The recent violence around the country that has caused injury and death to a number of persons raises some non-political questions about the application of insurance benefits. This discussion is based on Pennsylvania law.
There has long been exclusions in insurance policies, both auto and homeowners for intentional torts. That is, an insurance company is not going to provide coverage or defense to someone who causes injury or death on purpose. Key to those decisions of whether to provide defense and indemnification is the intention of the insured. Did they intend the result of their action, or was the harm unanticipated?
A simple example is someone who gets hit with a baseball bat. Did they get hit by the insured wielding the bat that meant to strike them and hurt them, or was the insured swinging the bat to warm up for his turn at bat and he got too close to the injured party and hit them with the bat. In the first instance, the exclusion would apply and the insurance carrier would not cover their insured for his “intentional tort”. In the second instance, he accidentally struck someone. He may have been negligent in his choice of where to warm up, but he did not mean to hurt anyone. The insurance company would provide him with a defense and indemnification and compensation to the injured person.
Let’s look at an example involving a motor vehicle. If an insured loses control of his car and runs onto a sidewalk and strikes persons through negligence or vehicle malfunction, their automobile insurance company will provide coverage for the loss, up to the limits of their policy. It becomes a problem if their policy is not sufficient to cover all of the harm that they caused. That means they are underinsured and if they don’t have coverage at all, they are uninsured. It is important to have adequate Uninsured and Underinsured Motorist coverage on your policy of insurance because it covers you and your family whether you are in your car, walking as a pedestrian, riding a bicycle, in a friends car, and many other situations where the person that causes the harm is not sufficiently insured.
When purchasing your policy, make sure that your Bodily Injury Limits are the same as your Uninsured Motorist and your Underinsured Motorist Limits. Choose FULL TORT coverage and absolutely DO NOT WAIVE STACKING. If you would like to discuss your coverages, call us, we are happy to review them with you before you ever need them.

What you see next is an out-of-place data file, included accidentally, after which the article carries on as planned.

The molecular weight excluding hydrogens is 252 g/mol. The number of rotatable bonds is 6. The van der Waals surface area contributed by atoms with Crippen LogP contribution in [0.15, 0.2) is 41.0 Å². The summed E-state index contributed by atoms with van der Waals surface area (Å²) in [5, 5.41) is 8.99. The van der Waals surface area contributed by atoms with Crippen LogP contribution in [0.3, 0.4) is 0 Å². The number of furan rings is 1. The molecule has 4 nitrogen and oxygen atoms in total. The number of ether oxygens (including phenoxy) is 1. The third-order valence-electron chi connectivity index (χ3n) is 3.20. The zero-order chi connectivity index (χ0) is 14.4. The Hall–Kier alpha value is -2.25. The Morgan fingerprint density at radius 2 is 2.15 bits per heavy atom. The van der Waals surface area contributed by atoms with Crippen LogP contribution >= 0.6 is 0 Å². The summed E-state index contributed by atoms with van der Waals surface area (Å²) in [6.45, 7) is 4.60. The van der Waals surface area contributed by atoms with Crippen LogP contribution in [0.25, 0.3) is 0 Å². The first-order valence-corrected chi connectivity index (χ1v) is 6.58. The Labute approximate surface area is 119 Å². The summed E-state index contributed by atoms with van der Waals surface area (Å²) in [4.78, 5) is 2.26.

Now, let’s consider that same situation, but the driver didn’t lose control of his vehicle, he purposely drove into a crowd of people. If he has insurance, his carrier is not going to cover the claim because he did it on purpose. There may be other entities to blame for his actions. Perhaps he used a company vehicle and the company had knowledge of his mental status or knew he was threatening to commit an act of violence. They would bear some responsibility. Or perhaps he is a member of an organization or group that advocates that kind of act. An investigation needs to be done to see how many layers there are that caused what appears to be a senseless act of violence. If the harm was caused by a sole actor who doesn’t have insurance or whose carrier is going to deny the claim because of the intent of the bad actor, then it is again important to have adequated Uninsured and Underinsured Motorist coverage on your policy of insurance.
When you purchase insurance, you should think of it as protecting you and your family, not protecting “the other guy”. It is important to purchase an adequate policy that will cover you and your loved ones in the event of an accident or an intentional act against you.
Again, If you would like to discuss your coverages, contact us, we are happy to review them with you before you ever need them. [email protected], 1-800-560-3388. Don’t wait to find out that the insurance you have is not enough for the injury that was caused.